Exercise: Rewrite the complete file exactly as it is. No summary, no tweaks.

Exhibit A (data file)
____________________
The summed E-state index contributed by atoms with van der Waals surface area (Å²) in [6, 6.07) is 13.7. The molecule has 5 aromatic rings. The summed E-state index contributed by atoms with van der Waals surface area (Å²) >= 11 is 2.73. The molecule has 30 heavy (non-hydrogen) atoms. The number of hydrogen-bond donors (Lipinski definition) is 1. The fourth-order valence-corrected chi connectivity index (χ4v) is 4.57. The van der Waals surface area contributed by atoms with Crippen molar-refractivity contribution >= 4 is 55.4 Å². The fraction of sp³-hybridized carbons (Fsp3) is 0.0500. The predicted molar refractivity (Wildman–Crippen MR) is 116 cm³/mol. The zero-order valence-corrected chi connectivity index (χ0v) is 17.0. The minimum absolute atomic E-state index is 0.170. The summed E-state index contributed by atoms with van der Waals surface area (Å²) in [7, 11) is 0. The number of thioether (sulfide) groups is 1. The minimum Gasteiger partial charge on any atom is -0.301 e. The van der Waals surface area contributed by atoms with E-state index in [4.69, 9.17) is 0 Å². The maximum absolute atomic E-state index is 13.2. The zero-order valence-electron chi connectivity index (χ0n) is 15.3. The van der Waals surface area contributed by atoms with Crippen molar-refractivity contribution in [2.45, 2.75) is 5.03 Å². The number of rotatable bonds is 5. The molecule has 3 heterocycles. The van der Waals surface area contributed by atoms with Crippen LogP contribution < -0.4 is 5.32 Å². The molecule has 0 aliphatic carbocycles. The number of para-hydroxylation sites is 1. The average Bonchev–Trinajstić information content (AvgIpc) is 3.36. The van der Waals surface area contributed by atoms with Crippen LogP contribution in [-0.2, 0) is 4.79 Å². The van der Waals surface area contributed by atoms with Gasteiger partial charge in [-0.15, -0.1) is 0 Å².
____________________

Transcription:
The summed E-state index contributed by atoms with van der Waals surface area (Å²) in [6, 6.07) is 13.7. The molecule has 5 aromatic rings. The summed E-state index contributed by atoms with van der Waals surface area (Å²) >= 11 is 2.73. The molecule has 30 heavy (non-hydrogen) atoms. The number of hydrogen-bond donors (Lipinski definition) is 1. The fourth-order valence-corrected chi connectivity index (χ4v) is 4.57. The van der Waals surface area contributed by atoms with Crippen molar-refractivity contribution >= 4 is 55.4 Å². The fraction of sp³-hybridized carbons (Fsp3) is 0.0500. The predicted molar refractivity (Wildman–Crippen MR) is 116 cm³/mol. The zero-order valence-corrected chi connectivity index (χ0v) is 17.0. The minimum absolute atomic E-state index is 0.170. The summed E-state index contributed by atoms with van der Waals surface area (Å²) in [7, 11) is 0. The number of thioether (sulfide) groups is 1. The minimum Gasteiger partial charge on any atom is -0.301 e. The van der Waals surface area contributed by atoms with E-state index in [4.69, 9.17) is 0 Å². The maximum absolute atomic E-state index is 13.2. The zero-order valence-electron chi connectivity index (χ0n) is 15.3. The van der Waals surface area contributed by atoms with Crippen molar-refractivity contribution in [2.45, 2.75) is 5.03 Å². The number of rotatable bonds is 5. The molecule has 3 heterocycles. The van der Waals surface area contributed by atoms with Crippen LogP contribution < -0.4 is 5.32 Å². The molecule has 0 aliphatic carbocycles. The number of para-hydroxylation sites is 1. The average Bonchev–Trinajstić information content (AvgIpc) is 3.36. The van der Waals surface area contributed by atoms with Crippen LogP contribution in [-0.2, 0) is 4.79 Å². The van der Waals surface area contributed by atoms with Gasteiger partial charge in [-0.15, -0.1) is 0 Å².